The Sumerians used agate by wearing it with other stones around the neck and wrist to conjure the curses of Goddess Lamashtu threatening the new-born children. In the Epic of Gilgamesh, it has been said that in the garden of the Gods, dewdrops were agates…
The Celts associated it to Ceridwen or Kerridwen, Goddess of death and fertility.
In ancient China, it was believed that agate came from the brain of a fossilized horse. It was also supposed to come from the recrystallisation of spilled blood during the era of the Yellow Emperor (2500-2600 BC). Agate was highly revered at least since the Han Dynasty of East China (25-220 BC) where its tints of red were extremely appreciated.
The moss agate variety was then also very coveted with its dendrites of manganese which reconstituted sceneries, plants or human forms.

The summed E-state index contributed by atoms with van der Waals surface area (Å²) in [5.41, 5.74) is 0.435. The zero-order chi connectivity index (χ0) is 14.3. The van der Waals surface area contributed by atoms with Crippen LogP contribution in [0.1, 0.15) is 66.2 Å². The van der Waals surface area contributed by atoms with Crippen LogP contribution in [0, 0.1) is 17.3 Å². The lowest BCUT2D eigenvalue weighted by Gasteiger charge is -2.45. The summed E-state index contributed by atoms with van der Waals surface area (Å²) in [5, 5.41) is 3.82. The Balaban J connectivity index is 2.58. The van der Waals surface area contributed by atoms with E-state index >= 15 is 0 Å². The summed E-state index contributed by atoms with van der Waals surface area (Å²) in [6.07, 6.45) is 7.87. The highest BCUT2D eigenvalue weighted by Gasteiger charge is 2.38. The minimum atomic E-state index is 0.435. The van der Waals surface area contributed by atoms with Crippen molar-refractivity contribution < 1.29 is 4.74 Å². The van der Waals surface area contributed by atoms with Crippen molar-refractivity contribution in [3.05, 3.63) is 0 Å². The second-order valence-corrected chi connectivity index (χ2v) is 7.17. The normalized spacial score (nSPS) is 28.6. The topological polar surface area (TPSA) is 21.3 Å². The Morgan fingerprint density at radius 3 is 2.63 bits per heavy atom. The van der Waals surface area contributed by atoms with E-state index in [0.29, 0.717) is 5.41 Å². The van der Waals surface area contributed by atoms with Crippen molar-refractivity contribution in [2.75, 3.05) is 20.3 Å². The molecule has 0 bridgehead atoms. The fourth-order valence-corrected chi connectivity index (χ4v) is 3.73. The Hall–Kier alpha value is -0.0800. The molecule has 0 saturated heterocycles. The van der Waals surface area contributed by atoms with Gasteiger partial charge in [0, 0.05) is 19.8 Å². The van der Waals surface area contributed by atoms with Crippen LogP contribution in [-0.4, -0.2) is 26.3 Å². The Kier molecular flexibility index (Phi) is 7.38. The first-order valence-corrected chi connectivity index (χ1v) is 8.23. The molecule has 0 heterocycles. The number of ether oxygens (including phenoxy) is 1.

Everywhere, it has been sold, offered, pledged and even taxed at 5% in the French Kingdom under the reign of King Louis XIV (1638-1715).
Agate is one of the first materials known to man. According to legends it makes the wearer agreeable and persuasive, to cure insomnia and give its owner pleasant dreams.
Today, it is in the Islamic world that the greatest myths associated to the agate, survive the best. The Persians, Arabians and other nations from the Orient use the agate mainly in signet rings set in silver on which is engraved a Koranic verse, the name of the stone owner, some symbols or magic formula supposed to protect the owner from a great variety of calamities among which scorpion sting, thirst, pneumonia and could even improve his sight.